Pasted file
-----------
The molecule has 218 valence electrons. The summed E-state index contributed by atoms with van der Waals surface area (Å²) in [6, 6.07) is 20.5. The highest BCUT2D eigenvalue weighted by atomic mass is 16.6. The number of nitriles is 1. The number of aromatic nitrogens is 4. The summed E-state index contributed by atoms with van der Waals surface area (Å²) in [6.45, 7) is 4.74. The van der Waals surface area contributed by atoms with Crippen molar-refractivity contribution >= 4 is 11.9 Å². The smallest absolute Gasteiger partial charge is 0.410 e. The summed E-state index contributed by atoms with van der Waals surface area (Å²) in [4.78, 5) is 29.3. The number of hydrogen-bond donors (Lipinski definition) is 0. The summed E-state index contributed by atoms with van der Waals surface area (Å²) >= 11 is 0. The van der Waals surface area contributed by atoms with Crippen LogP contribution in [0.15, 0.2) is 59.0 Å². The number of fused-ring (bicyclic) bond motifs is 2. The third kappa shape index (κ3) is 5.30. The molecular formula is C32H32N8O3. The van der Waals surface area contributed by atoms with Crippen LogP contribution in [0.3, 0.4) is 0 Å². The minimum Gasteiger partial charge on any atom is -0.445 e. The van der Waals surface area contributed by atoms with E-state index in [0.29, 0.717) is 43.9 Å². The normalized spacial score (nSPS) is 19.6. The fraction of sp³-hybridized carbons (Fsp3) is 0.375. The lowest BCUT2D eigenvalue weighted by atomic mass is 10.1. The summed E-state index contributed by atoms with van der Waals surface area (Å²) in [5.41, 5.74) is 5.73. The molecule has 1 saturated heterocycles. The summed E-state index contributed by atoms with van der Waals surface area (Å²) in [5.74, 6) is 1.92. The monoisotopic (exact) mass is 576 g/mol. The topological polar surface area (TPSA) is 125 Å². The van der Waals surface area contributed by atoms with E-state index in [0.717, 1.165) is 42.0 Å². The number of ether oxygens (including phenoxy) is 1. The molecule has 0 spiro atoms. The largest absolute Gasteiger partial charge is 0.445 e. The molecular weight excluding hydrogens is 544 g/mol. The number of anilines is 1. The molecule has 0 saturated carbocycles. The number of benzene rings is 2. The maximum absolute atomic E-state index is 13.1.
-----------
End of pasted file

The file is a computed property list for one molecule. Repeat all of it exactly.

The molecule has 218 valence electrons. The summed E-state index contributed by atoms with van der Waals surface area (Å²) in [6, 6.07) is 20.5. The highest BCUT2D eigenvalue weighted by atomic mass is 16.6. The number of nitriles is 1. The number of aromatic nitrogens is 4. The summed E-state index contributed by atoms with van der Waals surface area (Å²) in [6.45, 7) is 4.74. The van der Waals surface area contributed by atoms with Crippen molar-refractivity contribution >= 4 is 11.9 Å². The smallest absolute Gasteiger partial charge is 0.410 e. The summed E-state index contributed by atoms with van der Waals surface area (Å²) in [4.78, 5) is 29.3. The number of hydrogen-bond donors (Lipinski definition) is 0. The summed E-state index contributed by atoms with van der Waals surface area (Å²) >= 11 is 0. The van der Waals surface area contributed by atoms with Crippen LogP contribution in [0.15, 0.2) is 59.0 Å². The number of fused-ring (bicyclic) bond motifs is 2. The third kappa shape index (κ3) is 5.30. The molecular formula is C32H32N8O3. The van der Waals surface area contributed by atoms with Crippen LogP contribution in [0.3, 0.4) is 0 Å². The minimum Gasteiger partial charge on any atom is -0.445 e. The van der Waals surface area contributed by atoms with E-state index in [0.29, 0.717) is 43.9 Å². The normalized spacial score (nSPS) is 19.6. The fraction of sp³-hybridized carbons (Fsp3) is 0.375. The lowest BCUT2D eigenvalue weighted by atomic mass is 10.1. The summed E-state index contributed by atoms with van der Waals surface area (Å²) in [5.41, 5.74) is 5.73. The molecule has 1 saturated heterocycles. The summed E-state index contributed by atoms with van der Waals surface area (Å²) in [5.74, 6) is 1.92. The monoisotopic (exact) mass is 576 g/mol. The topological polar surface area (TPSA) is 125 Å². The van der Waals surface area contributed by atoms with E-state index in [0.717, 1.165) is 42.0 Å². The number of ether oxygens (including phenoxy) is 1. The molecule has 0 spiro atoms. The largest absolute Gasteiger partial charge is 0.445 e. The molecular weight excluding hydrogens is 544 g/mol. The number of anilines is 1. The molecule has 0 saturated carbocycles. The number of benzene rings is 2. The maximum absolute atomic E-state index is 13.1.